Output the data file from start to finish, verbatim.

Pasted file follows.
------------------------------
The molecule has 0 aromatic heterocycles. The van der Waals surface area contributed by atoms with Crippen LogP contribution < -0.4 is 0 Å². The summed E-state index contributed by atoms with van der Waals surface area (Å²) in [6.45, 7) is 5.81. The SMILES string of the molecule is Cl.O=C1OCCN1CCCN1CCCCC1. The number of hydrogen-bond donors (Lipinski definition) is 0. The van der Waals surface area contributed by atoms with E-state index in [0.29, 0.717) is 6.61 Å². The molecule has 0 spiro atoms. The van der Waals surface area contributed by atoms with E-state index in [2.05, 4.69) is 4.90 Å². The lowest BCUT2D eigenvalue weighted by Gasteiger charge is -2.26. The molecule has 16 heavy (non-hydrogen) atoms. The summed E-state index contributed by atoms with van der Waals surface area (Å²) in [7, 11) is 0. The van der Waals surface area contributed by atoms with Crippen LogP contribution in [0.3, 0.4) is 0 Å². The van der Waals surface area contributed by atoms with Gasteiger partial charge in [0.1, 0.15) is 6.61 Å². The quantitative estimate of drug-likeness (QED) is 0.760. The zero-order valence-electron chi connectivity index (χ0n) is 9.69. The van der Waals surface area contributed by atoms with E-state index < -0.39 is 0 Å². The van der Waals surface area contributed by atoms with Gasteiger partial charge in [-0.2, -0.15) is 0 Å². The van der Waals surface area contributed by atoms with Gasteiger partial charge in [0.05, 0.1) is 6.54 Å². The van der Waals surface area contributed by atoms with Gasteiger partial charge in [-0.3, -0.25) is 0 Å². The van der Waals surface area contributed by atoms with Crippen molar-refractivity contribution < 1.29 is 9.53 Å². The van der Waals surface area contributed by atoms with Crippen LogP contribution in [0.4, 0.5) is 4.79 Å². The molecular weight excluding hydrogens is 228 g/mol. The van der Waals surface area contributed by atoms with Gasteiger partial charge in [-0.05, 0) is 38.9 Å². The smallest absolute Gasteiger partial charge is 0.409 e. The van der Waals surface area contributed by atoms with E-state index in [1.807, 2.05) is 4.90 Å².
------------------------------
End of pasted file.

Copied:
The molecule has 0 aromatic heterocycles. The van der Waals surface area contributed by atoms with Crippen LogP contribution < -0.4 is 0 Å². The summed E-state index contributed by atoms with van der Waals surface area (Å²) in [6.45, 7) is 5.81. The SMILES string of the molecule is Cl.O=C1OCCN1CCCN1CCCCC1. The number of hydrogen-bond donors (Lipinski definition) is 0. The van der Waals surface area contributed by atoms with E-state index in [0.29, 0.717) is 6.61 Å². The molecule has 0 spiro atoms. The van der Waals surface area contributed by atoms with E-state index in [2.05, 4.69) is 4.90 Å². The lowest BCUT2D eigenvalue weighted by Gasteiger charge is -2.26. The molecule has 16 heavy (non-hydrogen) atoms. The summed E-state index contributed by atoms with van der Waals surface area (Å²) in [7, 11) is 0. The van der Waals surface area contributed by atoms with Crippen LogP contribution in [0.3, 0.4) is 0 Å². The van der Waals surface area contributed by atoms with Gasteiger partial charge in [0.1, 0.15) is 6.61 Å². The quantitative estimate of drug-likeness (QED) is 0.760. The zero-order valence-electron chi connectivity index (χ0n) is 9.69. The van der Waals surface area contributed by atoms with E-state index < -0.39 is 0 Å². The van der Waals surface area contributed by atoms with Gasteiger partial charge in [-0.2, -0.15) is 0 Å². The van der Waals surface area contributed by atoms with Gasteiger partial charge in [0.05, 0.1) is 6.54 Å². The van der Waals surface area contributed by atoms with Gasteiger partial charge in [-0.3, -0.25) is 0 Å². The van der Waals surface area contributed by atoms with Crippen molar-refractivity contribution < 1.29 is 9.53 Å². The van der Waals surface area contributed by atoms with Crippen LogP contribution in [0.4, 0.5) is 4.79 Å². The molecular weight excluding hydrogens is 228 g/mol. The van der Waals surface area contributed by atoms with Gasteiger partial charge in [-0.05, 0) is 38.9 Å². The smallest absolute Gasteiger partial charge is 0.409 e. The van der Waals surface area contributed by atoms with E-state index in [1.807, 2.05) is 4.90 Å².